My point is it won't scale to anything but a very short cable, as the cable resistance has to be very low.

The longer the cable the thicker it has to be, such that the total mass of copper goes up as the square of
the cable length, rapidly becoming completely unworkable for these impedances.

There is one approach that can work, which is to provide a constant current supply and thin wires.  On board
the copter you simply dissipate unused current in what is effectively a high power zener diode, and the wires
run hot due to the heavy losses.  The supply voltage has to be larger for longer cables, but the cable
thickness is constant.

However that still means the cable mass goes up with length - the only real approach is to choose
higher voltages for longer cables, then you can use finer and finer wires.

And dissipating a dozen watts or so has its problems, but at least you get good air-cooling in a 'copter.

It might be working looking at what PoE modules are available these days, PoE has the same problem
set to overcome, transmit power efficiently over long thick wires and convert to usable voltage at the
far end.
[ I will NOT respond to personal messages, I WILL delete them, use the forum please ]

slipstick

At least 12.3g of additional cable should be fine for drone to lift tethered.
Fair enough...provided you add that extra cable without increasing the overall resistance. Which means you don't get very much extra length because the longer the cable is the thicker and so heaver it needs to be to keep the resistance down.

Steve

vinceherman

So, there is a whole lot of theoretical solutions with fairly severe constraints.
But every real-world drone like this runs on batteries.
So run on batteries.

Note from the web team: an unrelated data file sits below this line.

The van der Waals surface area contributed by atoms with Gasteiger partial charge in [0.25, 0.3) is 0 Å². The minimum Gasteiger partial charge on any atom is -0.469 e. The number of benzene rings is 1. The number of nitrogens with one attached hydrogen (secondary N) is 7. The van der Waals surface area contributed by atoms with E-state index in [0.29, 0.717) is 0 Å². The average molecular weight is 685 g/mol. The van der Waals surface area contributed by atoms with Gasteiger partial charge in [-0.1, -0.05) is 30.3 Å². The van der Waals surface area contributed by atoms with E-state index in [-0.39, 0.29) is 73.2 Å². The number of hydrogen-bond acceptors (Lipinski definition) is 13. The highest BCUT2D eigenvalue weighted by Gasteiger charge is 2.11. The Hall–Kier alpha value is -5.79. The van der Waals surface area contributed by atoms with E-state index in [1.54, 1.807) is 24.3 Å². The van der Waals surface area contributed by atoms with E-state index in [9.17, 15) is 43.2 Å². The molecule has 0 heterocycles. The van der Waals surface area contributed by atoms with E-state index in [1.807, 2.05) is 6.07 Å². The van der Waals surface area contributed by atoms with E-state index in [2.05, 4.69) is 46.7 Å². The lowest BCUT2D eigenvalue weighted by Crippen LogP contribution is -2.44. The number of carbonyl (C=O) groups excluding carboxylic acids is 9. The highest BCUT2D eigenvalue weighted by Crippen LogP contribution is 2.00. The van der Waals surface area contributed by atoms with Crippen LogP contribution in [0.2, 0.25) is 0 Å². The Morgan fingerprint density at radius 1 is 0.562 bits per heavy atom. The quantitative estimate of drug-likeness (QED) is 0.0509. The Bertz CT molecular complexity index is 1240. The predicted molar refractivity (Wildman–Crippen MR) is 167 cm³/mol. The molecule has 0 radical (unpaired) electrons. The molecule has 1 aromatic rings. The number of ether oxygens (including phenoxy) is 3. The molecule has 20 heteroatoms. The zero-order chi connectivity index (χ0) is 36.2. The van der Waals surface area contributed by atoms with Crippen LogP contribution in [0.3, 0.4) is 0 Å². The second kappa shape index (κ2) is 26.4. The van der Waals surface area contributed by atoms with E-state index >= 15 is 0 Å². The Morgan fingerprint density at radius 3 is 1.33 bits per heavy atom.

Want more flight time for indoor use? (which I think is the original point)
Get more batteries.

HermannSW

#14
Jun 26, 2018, 07:31 pm Last Edit: Jun 26, 2018, 07:35 pm by HermannSW
Want more flight time for indoor use? (which I think is the original point)
Get more batteries.
Good point.

I tried 60cm 0.2mm cables, and while all 4 rotors rotated, not enough power to lift. And rotation became slower and slower until stopping after 8 seconds.

Next I tried 60cm 0.5mm cables, with that propellers did rotate with more power, but not enough to lift. Rotation became slower and slower again, but ended after more than 15 seconds.

Then did cut the cables and here drone to buck converter cables are of length 39cm. I measured the cable resistance as 0.4Ω each. This time the drone flies (I did not control it good). Again propellers got slower and slower, but end only after more than 30 seconds:
https://www.youtube.com/watch?v=ognVuX01AXc



The question I have is why does propellers get slower and stop? No smell, cables seem to be fine, nothing gets hot or even warm.

If I disconnect mains power, wait some seconds, power again I can repeat this experiment. I assume it is nothing in the drone that is responsible for slowing down and stop. So is the buck converter responsible, or the 39cm cables?

P.S:
Cable length of 39cm would be totally fine for flying inside my motor test station with two cameras for drone 3D locating as mentioned before.
αβ, xy & L₁/L₂ positioning systems with two 28BYJ48 stepper motors:
https://forum.arduino.cc/index.php?topic=649769.0
stepper PT camera system:
https://forum.arduino.cc/index.php?topic=647703.0
https://stamm-wilbrandt.de/en/Raspberry_camera.html